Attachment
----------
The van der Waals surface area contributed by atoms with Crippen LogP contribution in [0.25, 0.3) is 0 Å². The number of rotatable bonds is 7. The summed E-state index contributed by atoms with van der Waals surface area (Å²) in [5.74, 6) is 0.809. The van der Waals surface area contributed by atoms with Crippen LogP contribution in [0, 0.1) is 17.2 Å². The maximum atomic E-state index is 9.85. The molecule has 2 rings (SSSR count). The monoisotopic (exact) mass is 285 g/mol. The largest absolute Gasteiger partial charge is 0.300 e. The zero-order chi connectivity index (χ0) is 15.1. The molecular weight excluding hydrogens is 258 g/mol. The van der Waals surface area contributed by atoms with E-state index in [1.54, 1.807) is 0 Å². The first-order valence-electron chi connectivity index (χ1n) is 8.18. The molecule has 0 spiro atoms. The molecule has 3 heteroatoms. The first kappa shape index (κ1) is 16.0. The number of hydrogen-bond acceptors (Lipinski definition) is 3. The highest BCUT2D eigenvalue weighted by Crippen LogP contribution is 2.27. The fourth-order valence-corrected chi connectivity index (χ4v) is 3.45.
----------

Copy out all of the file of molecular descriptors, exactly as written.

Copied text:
The van der Waals surface area contributed by atoms with Crippen LogP contribution in [0.25, 0.3) is 0 Å². The number of rotatable bonds is 7. The summed E-state index contributed by atoms with van der Waals surface area (Å²) in [5.74, 6) is 0.809. The van der Waals surface area contributed by atoms with Crippen LogP contribution in [0, 0.1) is 17.2 Å². The maximum atomic E-state index is 9.85. The molecule has 2 rings (SSSR count). The monoisotopic (exact) mass is 285 g/mol. The largest absolute Gasteiger partial charge is 0.300 e. The zero-order chi connectivity index (χ0) is 15.1. The molecular weight excluding hydrogens is 258 g/mol. The van der Waals surface area contributed by atoms with E-state index in [1.54, 1.807) is 0 Å². The first-order valence-electron chi connectivity index (χ1n) is 8.18. The molecule has 0 spiro atoms. The molecule has 3 heteroatoms. The first kappa shape index (κ1) is 16.0. The number of hydrogen-bond acceptors (Lipinski definition) is 3. The highest BCUT2D eigenvalue weighted by Crippen LogP contribution is 2.27. The fourth-order valence-corrected chi connectivity index (χ4v) is 3.45.